Voix Magazine
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Voix Magazine

Power and Corruption in the Animal Kingdom

Photo by Hans-Jurgen Mager on Unsplash

If the words “Power and Corruption” were said to you, what would your first thoughts be? Most people would likely think of politics and history, or how power takes hold of their daily lives. However, it’s easy to forget how power and corruption can apply to animals as well.

An easy example would be how lions are considered to be the “Kings of the Jungle”. They seem to be ones with high authority, being carnivores and near the top of the food chain.

With animals, the food chain seems like a power map. This is simply because the creatures leading off to fewer arrows would be the ones and survive more, whilst animals that get consumed a lot would have less control over the others.

Though there isn’t anything official as to who leads and who doesn’t, in the animal kingdom, power means survival.

Moving slightly more to the corruption side, humans are known to be at the top of the food chain. Well, carnivores are actually above them, but with the help of technology today, humans can tame the wildest beasts. And that’s where the corruption comes in.

Many laws around the world have been put in place regarding people hunting animals and killing them (mostly endangered ones), but poaching is still very common.

Creatures that are supposed to be protected by law include the African and Indian elephant, the Amur leopard, black rhino, Javan rhino, green turtle, hawksbill turtle, leatherback turtle, and many more.

Did you know that the illegal wildlife trade is one of the most significant criminal acts in the world? It can be worth billions of dollars.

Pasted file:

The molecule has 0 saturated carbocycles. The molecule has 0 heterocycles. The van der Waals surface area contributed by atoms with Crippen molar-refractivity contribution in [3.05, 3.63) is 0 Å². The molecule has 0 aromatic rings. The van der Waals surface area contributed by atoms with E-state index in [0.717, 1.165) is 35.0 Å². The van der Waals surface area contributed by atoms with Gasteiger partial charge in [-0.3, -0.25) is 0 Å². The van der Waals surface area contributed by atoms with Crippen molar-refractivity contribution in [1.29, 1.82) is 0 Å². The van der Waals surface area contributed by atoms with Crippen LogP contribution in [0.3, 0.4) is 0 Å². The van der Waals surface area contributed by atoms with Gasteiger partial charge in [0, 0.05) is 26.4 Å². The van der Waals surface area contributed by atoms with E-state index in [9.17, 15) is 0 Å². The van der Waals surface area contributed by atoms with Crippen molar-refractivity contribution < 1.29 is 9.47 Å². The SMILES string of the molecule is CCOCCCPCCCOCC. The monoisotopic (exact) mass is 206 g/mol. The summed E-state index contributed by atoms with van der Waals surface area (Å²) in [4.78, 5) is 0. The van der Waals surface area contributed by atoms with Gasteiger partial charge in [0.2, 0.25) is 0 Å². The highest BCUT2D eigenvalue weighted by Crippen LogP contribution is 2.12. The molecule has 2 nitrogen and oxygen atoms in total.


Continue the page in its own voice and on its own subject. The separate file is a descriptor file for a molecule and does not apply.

Yes, poaching occurs. But sometimes, it doesn’t just stop there. Trading also happens, with people trying to earn money or other benefits by dealing with animals illegally.

Trading these creatures against the law doesn’t only cause consequences to the one who is caught. It can affect biodiversity and ecosystems. It can cause the extinction of not only the species but sometimes even other supplies which humans rely on.

One extremely endangered species is the Rhinoceros. Rhinos are incredibly valuable, their horns not only being used in Chinese medicine but also as a symbol for wealth and success. This is why so many corrupt groups target and earn money from them. In fact, from 2007 to 2013, the amount of Rhino poaching increased in South Africa by a shocking 7700%, according to WWF.

One book in particular explores power and corruption with farm animals. The classic Animal Farm by George Orwell shows us how the animals long for change, revolution, and freedom, planning to overthrow their cruel owners.

Once they do gain authority though, they become very reckless and corrupted, particularly the pigs. Orwell portrays through Napoleon characteristics which are frequent in some humans as well.

We see manipulation, greed, and a thirst for power through Napoleon’s actions and how he exploits his fellow animals.

Sometimes, it’s easy to forget that things like “power” and “corruption” don’t just refer to the human population. But we should never forget how other living species can get affected negatively by the things we do and try our best to protect them.

By: Jasmehar Kaur

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